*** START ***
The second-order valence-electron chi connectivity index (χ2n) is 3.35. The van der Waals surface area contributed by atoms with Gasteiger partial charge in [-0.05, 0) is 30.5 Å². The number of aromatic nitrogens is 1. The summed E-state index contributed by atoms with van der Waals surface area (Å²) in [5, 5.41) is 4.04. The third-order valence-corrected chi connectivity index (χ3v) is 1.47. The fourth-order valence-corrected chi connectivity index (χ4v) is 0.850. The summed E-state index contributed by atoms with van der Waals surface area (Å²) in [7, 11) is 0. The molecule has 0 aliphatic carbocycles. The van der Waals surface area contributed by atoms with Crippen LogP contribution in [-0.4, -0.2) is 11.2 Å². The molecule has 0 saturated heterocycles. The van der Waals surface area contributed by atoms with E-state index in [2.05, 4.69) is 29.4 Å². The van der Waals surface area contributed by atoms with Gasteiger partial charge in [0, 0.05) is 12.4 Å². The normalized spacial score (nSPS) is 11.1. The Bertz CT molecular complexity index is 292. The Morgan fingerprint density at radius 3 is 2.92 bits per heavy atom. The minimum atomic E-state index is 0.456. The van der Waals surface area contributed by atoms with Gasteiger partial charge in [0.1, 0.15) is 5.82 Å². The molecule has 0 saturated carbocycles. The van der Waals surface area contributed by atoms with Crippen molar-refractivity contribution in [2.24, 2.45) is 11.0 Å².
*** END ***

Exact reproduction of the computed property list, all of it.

The second-order valence-electron chi connectivity index (χ2n) is 3.35. The van der Waals surface area contributed by atoms with Gasteiger partial charge in [-0.05, 0) is 30.5 Å². The number of aromatic nitrogens is 1. The summed E-state index contributed by atoms with van der Waals surface area (Å²) in [5, 5.41) is 4.04. The third-order valence-corrected chi connectivity index (χ3v) is 1.47. The fourth-order valence-corrected chi connectivity index (χ4v) is 0.850. The summed E-state index contributed by atoms with van der Waals surface area (Å²) in [7, 11) is 0. The molecule has 0 aliphatic carbocycles. The van der Waals surface area contributed by atoms with Crippen LogP contribution in [-0.4, -0.2) is 11.2 Å². The molecule has 0 saturated heterocycles. The van der Waals surface area contributed by atoms with E-state index in [2.05, 4.69) is 29.4 Å². The van der Waals surface area contributed by atoms with Gasteiger partial charge in [0, 0.05) is 12.4 Å². The normalized spacial score (nSPS) is 11.1. The Bertz CT molecular complexity index is 292. The Morgan fingerprint density at radius 3 is 2.92 bits per heavy atom. The minimum atomic E-state index is 0.456. The van der Waals surface area contributed by atoms with Gasteiger partial charge in [0.1, 0.15) is 5.82 Å². The molecule has 0 saturated carbocycles. The van der Waals surface area contributed by atoms with Crippen molar-refractivity contribution in [2.24, 2.45) is 11.0 Å².